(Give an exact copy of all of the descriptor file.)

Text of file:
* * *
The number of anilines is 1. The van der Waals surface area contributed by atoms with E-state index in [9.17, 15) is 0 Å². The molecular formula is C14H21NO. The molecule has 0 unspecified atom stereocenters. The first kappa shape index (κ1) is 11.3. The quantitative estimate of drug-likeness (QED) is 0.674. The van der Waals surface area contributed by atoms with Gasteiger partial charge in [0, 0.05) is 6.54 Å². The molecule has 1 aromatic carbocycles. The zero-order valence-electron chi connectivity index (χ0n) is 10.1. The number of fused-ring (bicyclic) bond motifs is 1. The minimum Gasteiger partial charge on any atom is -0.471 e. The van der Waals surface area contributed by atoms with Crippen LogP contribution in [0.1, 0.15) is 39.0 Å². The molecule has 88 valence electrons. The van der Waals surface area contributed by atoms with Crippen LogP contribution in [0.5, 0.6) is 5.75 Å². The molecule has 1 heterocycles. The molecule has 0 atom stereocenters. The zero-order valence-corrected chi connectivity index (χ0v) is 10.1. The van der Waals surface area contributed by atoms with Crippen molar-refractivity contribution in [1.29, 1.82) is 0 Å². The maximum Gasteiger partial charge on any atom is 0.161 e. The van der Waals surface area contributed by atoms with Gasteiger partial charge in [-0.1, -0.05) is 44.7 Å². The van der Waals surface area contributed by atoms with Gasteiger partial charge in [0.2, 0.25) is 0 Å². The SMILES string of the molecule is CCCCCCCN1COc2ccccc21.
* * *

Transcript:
The number of anilines is 1. The van der Waals surface area contributed by atoms with E-state index in [9.17, 15) is 0 Å². The molecular formula is C14H21NO. The molecule has 0 unspecified atom stereocenters. The first kappa shape index (κ1) is 11.3. The quantitative estimate of drug-likeness (QED) is 0.674. The van der Waals surface area contributed by atoms with Gasteiger partial charge in [0, 0.05) is 6.54 Å². The molecule has 1 aromatic carbocycles. The zero-order valence-electron chi connectivity index (χ0n) is 10.1. The number of fused-ring (bicyclic) bond motifs is 1. The minimum Gasteiger partial charge on any atom is -0.471 e. The van der Waals surface area contributed by atoms with Crippen LogP contribution in [0.1, 0.15) is 39.0 Å². The molecule has 88 valence electrons. The van der Waals surface area contributed by atoms with Crippen LogP contribution in [0.5, 0.6) is 5.75 Å². The molecule has 1 heterocycles. The molecule has 0 atom stereocenters. The zero-order valence-corrected chi connectivity index (χ0v) is 10.1. The van der Waals surface area contributed by atoms with Crippen molar-refractivity contribution in [1.29, 1.82) is 0 Å². The maximum Gasteiger partial charge on any atom is 0.161 e. The van der Waals surface area contributed by atoms with Gasteiger partial charge in [-0.1, -0.05) is 44.7 Å². The van der Waals surface area contributed by atoms with Gasteiger partial charge in [0.2, 0.25) is 0 Å². The SMILES string of the molecule is CCCCCCCN1COc2ccccc21.